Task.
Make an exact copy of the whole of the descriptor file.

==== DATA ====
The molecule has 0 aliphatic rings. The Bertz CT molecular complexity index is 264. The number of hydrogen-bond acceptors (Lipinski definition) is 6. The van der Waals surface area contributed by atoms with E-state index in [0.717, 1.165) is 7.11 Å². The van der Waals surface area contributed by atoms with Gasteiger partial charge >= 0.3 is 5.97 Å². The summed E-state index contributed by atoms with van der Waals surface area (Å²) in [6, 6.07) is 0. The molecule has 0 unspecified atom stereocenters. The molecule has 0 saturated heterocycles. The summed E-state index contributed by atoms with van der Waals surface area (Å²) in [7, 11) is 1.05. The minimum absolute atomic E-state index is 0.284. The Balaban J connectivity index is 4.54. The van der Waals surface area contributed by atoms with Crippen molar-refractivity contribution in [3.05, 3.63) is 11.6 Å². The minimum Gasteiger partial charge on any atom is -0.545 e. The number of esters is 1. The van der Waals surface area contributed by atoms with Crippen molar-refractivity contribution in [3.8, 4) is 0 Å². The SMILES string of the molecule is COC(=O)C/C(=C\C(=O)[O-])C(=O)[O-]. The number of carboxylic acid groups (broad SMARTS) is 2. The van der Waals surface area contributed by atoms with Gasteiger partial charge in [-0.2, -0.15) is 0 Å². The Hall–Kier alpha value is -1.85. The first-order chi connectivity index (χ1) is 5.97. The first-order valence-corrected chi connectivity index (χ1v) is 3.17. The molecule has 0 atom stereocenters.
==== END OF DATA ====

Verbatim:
The molecule has 0 aliphatic rings. The Bertz CT molecular complexity index is 264. The number of hydrogen-bond acceptors (Lipinski definition) is 6. The van der Waals surface area contributed by atoms with E-state index in [0.717, 1.165) is 7.11 Å². The van der Waals surface area contributed by atoms with Gasteiger partial charge >= 0.3 is 5.97 Å². The summed E-state index contributed by atoms with van der Waals surface area (Å²) in [6, 6.07) is 0. The molecule has 0 unspecified atom stereocenters. The molecule has 0 saturated heterocycles. The summed E-state index contributed by atoms with van der Waals surface area (Å²) in [7, 11) is 1.05. The minimum absolute atomic E-state index is 0.284. The Balaban J connectivity index is 4.54. The van der Waals surface area contributed by atoms with Crippen molar-refractivity contribution in [3.05, 3.63) is 11.6 Å². The minimum Gasteiger partial charge on any atom is -0.545 e. The number of esters is 1. The van der Waals surface area contributed by atoms with Crippen molar-refractivity contribution in [3.8, 4) is 0 Å². The SMILES string of the molecule is COC(=O)C/C(=C\C(=O)[O-])C(=O)[O-]. The number of carboxylic acid groups (broad SMARTS) is 2. The van der Waals surface area contributed by atoms with Gasteiger partial charge in [-0.2, -0.15) is 0 Å². The Hall–Kier alpha value is -1.85. The first-order chi connectivity index (χ1) is 5.97. The first-order valence-corrected chi connectivity index (χ1v) is 3.17. The molecule has 0 atom stereocenters.